Cornerstone: Chapter 7-3

The following is a translation of an excerpt from Ishizue: Kashihara Genjiro no shinko to shogai (Cornerstone: The Faith and Life of Genjiro Kashihara) by Teruo Nishiyama. Note: This translation is presently incomplete.

A Parent’s Love and Strength

On his mission tours outside Tokushima Prefecture, Genjiro cut back his spending to the bone.

As Genjiro experienced the bitterness of being on a missionary expedition, he could not forget how many difficulties a missionary must go through to even gain one follower. Much selfless dedication was necessary before that follower will begin to make donations. When Genjiro considered this, he could not allow himself to let even a cent go to waste.

When he took the train, it was always third class. Often times he had to stand in a crowded train throughout the night. It was also not rare for him to stay at a low-grade cheap inn that had no lightning but the light of the moon. He always took a rising sun lunch box, which he always looked forward to, with him.

As an example, I will provide a portion of a log recording his expenses from his mission tour in 1934. He was out 265 days on mission tours this year.

  • January                Kyushu                         9 yen, 8 sen
  • March                  Hiroshima                  3 yen, 85 sen
  • April                  Kyushu                         5 yen, 72 sen
  • May                    Kyushu                         17 yen, 62 sen

His expenses for the year totaled 117 yen and 89 sen. Although the differences in the value of currency after the war make comparisons difficult, his expenses were about 56,000 yen in 1949 and about 23,000 in 1950.

Genjiro meticulously recorded every detail and always returned whatever money he had left. Genjiro once made the resolution to be transparent regarding his expenses for the sake of the path.

No matter how far he went, Genjiro made it a point to send a postcard to Rev. Tosa every day. This was certainly an expression of his love for his spiritual parent. Yet it also reveals his frame of mind when he went on his mission tours.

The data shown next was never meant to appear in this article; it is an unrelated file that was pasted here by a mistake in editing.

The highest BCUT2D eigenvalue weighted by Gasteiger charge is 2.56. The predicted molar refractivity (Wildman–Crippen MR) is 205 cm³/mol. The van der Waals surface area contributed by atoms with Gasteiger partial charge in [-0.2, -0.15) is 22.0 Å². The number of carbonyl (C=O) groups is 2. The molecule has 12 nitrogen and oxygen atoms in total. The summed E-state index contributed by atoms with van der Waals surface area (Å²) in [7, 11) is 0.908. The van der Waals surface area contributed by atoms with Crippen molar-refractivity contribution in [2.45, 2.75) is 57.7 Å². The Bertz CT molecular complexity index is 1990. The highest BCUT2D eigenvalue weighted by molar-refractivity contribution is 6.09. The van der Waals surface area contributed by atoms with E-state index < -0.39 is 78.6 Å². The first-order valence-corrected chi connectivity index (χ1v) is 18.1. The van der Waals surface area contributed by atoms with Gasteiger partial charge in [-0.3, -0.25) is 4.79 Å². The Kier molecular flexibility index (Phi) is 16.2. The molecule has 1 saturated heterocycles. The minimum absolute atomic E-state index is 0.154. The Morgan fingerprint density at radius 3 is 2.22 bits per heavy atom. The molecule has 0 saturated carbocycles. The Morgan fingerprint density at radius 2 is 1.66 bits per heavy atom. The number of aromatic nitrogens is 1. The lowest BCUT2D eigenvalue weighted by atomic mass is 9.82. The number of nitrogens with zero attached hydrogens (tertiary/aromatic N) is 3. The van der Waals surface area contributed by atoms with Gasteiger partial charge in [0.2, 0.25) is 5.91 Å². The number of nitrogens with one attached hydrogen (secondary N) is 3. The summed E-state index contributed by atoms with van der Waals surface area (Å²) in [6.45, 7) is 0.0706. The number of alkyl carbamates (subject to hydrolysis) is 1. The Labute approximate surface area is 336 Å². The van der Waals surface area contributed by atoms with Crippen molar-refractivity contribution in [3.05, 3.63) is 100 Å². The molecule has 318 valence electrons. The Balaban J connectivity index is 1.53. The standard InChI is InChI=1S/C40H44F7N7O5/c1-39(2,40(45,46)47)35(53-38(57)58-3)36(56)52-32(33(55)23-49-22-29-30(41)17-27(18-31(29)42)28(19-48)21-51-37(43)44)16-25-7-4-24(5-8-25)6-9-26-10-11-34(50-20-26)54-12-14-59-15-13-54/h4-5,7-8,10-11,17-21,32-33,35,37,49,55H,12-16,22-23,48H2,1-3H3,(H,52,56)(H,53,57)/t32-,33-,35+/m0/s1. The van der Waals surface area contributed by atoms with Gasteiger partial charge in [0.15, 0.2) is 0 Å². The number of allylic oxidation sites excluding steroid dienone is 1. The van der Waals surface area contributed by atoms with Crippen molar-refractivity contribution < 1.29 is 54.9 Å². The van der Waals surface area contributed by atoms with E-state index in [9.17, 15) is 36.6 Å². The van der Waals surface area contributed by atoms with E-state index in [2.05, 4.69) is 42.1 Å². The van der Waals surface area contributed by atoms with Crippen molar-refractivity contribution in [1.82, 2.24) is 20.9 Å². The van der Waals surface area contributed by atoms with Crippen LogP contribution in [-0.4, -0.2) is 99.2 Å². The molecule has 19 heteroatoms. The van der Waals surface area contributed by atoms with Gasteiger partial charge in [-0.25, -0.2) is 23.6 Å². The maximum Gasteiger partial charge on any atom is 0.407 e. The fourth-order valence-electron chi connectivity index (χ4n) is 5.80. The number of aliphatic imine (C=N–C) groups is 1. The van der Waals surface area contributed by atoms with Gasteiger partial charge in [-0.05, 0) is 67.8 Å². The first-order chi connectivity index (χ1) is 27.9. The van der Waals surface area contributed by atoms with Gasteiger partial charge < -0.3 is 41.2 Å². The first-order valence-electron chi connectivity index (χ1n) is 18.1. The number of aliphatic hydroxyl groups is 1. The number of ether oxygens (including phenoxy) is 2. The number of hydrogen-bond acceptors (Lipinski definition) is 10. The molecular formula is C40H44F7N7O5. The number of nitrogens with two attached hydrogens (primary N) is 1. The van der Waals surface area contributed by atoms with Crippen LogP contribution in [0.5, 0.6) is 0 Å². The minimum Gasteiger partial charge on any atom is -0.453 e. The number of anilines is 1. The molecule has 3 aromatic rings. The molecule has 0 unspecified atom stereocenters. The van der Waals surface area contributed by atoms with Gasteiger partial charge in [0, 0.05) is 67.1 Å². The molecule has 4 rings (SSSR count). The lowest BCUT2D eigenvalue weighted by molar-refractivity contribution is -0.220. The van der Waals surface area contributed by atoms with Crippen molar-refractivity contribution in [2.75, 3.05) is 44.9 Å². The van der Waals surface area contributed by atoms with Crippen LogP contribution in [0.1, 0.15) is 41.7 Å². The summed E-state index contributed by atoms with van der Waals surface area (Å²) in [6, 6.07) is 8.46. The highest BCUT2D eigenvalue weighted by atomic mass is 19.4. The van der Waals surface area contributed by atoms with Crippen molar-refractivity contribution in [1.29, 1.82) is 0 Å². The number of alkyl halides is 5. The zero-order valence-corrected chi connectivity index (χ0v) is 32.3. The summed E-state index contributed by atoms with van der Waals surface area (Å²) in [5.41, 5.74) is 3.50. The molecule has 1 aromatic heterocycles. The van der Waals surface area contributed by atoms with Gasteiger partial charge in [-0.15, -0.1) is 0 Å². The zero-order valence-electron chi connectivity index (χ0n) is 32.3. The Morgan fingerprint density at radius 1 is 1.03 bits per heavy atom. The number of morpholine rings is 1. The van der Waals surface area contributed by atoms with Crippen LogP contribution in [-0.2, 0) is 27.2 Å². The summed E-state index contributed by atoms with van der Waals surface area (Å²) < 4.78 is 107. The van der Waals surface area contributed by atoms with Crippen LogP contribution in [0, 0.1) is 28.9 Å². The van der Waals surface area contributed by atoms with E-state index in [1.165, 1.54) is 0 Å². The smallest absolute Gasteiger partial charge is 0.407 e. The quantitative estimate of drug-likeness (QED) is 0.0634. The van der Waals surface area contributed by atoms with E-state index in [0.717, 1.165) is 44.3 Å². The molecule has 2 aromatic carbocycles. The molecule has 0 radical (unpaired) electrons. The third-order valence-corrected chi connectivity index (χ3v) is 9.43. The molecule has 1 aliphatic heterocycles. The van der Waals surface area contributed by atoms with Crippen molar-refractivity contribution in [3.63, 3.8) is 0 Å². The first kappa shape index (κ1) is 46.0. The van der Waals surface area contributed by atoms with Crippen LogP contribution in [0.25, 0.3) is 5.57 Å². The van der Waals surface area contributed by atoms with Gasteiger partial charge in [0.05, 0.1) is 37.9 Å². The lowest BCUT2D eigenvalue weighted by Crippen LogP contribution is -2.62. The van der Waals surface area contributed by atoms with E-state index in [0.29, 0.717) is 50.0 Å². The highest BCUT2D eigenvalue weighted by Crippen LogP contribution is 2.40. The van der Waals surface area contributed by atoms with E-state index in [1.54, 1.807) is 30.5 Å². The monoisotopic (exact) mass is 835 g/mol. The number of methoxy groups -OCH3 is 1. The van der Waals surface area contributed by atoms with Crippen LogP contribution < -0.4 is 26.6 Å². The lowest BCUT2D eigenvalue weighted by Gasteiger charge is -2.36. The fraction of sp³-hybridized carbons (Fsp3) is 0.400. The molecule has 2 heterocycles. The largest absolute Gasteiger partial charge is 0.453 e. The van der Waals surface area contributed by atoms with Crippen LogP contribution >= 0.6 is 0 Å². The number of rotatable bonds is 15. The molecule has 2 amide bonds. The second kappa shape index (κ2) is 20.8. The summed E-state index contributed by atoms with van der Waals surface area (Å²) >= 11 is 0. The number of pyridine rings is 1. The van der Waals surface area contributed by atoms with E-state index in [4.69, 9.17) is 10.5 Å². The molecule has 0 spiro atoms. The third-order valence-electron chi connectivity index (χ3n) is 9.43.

What does it mean to undergo hardships for the path? For Genjiro, because he was saved from certain death, he did not consider refraining from having good food and clothes as hardship. His only source of hardship was coming up with a way to repay the blessings he received.

He had to walk the path of expressing his indebtedness by firmly instructing God’s truth to the followers he had been entrusted with. Otherwise, he was not responding to the parental love of God the Parent, Oyasama, and Rev. Tosa. He could not allow himself to die before accomplishing this.

With this being said, he would not be able to catch up if he merely idly waited, anticipating that his followers spiritual mature some day. Genjiro’s genuine source of hardship was being caught between his followers on one hand and his urgency to express his indebtedness. Because he had to do everything he could to have his followers spiritually mature, he could not allow himself to stop.

From Sasebo he frequently crossed the sea to visit the Goto Islands. Many of Hofu’s subsidiary churches located here. On May 27, 1905, the sea on his way back became rough and tossed his ship like a leaf. Genjiro was able to make it back to Sasebo only after much difficulty. The day also happened to mark Japan’s decisive victory over Russia at the Battle of Tsushima Strait. It was as that famed wireless telegram stated: “Weather sunny but be cautious of high waves.”

In October 1904, Genjiro’s older brother Eki’emon died in the Battle of Shaho. That summer, Genjiro was on a mission tour to Aso and Hitoyoshi. While he was traveling down the Kuma River to go to Yatsushiro, his boat nearly capsized due to flooding. He narrowly escaped death.

When he returned and reported this to Rev. Tosa, he said: “Thank God. Since you always give me a daily report on your whereabouts when you go on your mission tours, I make it a point to make special prayers each morning and evening, thinking of where you might be that day. Thank God.”

He then took out his opened right hand.

“Your four fingers are a source of much strength when it is accompanied by your parent finger (thumb). It is a mistake to think that you are doing everything on your own strength. You are unable to do anything without your parent’s strength.”

As he bowed deeply, Genjiro muttered to himself in his heart, “So that’s what happened, so that’s what happened.”

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